Sometimes Babies Bite While Breastfeeding & It's Painful AF, So Here's What You Can Do

by Mishal Ali Zafar

Breastfeeding can be a truly meaningful journey for a mom. It can help strengthen the love and bonding between you and your baby, while providing numerous benefits to both. While breastfeeding, for the most part, is an amazing experience, it can be hard to enjoy when your little angel begins chomping down on your nipples. If your baby’s biting is getting painful, you may wonder how to keep your baby from biting while breastfeeding. You’ll need to figure out the reason for their biting first so that you can apply the appropriate strategies for prevention.

Romper asked International Board Certified Lactation Consultant (IBCLC) Tera Hamann, who says that says that biting is usually either a behavioral issue or a teething pain issue, but the most important thing to do is to correct the biting behavior immediately when it happens. If it is behavioral biting, she says that often a firm “no biting” is enough. “If that doesn't work,” adds Hamann, “then you may need to stop nursing in that moment and end the nursing session.”

Hamann says it can be trying when your baby is testing limits, and laughs when biting, so they need to understand that biting results in no breastfeeding. This corrective language and technique may take a while, but over time your baby should get the message that mommy is not for biting.

If the biting is due to teething, Hamann suggests using a few preemptive techniques. “If teething is suspected, you can try to treat the pain before nursing with a frozen damp washcloth to chew on, a breast milk popsicle, or if they are old enough, you could also use ibuprofen.” Beyond behavior or teething, says Hamman, you should also look at the medical aspect. If your baby is a newborn, she suggests contacting an IBCLC to diagnose something as simple as a slight position change, or as complex as a tongue tie.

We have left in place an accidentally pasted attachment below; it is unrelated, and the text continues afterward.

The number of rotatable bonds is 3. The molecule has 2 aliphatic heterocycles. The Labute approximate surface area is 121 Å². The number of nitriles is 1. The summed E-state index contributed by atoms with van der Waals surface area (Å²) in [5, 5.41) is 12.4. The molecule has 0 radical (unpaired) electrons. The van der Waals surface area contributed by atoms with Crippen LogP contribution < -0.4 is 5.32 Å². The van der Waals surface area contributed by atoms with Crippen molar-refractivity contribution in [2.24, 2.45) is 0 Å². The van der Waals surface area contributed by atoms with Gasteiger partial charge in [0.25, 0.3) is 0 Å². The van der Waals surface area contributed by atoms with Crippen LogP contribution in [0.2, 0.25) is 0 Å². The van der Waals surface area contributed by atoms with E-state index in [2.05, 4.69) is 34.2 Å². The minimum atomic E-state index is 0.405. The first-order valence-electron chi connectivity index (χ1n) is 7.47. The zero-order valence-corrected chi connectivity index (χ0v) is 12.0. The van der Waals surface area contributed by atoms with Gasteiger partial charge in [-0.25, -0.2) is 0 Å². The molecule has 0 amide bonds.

If you feel like the biting is behavioral, and happens more towards the end of your nursing sessions, there are ways to prevent the biting. Kelly Mom suggested waiting to see if your baby looks bored, and look for any tension in their jaw, which could indicate they may bite. If you see this tension, the article suggested pulling your breast away and having your baby relatch, but deep enough so they can’t bite down.

If your baby is biting at the beginning of your nursing sessions, Being the Parent explained that it could be due to a poor latch, so repositioning your nipple and giving baby a deeper latch can help. The website also suggested only feeding baby when hungry, waiting for your milk to let down (baby could bite because let-down hasn’t occurred), and putting your finger in the corner of your baby’s mouth to release the latch if they begin biting.

Alternatively, if your milk let-down is too strong, explained Medela, the fast influx of milk could also cause your baby to bite down in order to slow down the supply. If this is the case, Medela recommended leaning back during breastfeeding sessions, and keeping pressure off the baby’s head, allowing them to let go and take a breath if they need to.

Nipple bites can be really painful, and may make you rightfully cautious throughout your nursing sessions. If you have any nipple injuries from your baby’s biting, Kelly Mom suggested applying ice or cold compresses, wearing a loose bra and airing out your nipples, using nipple shields, and taking acetaminophen or ibuprofen if necessary. While it may make you a little anxious, just know that with the right techniques, you can curb the bite, and go back to enjoying that mama and baby connection.

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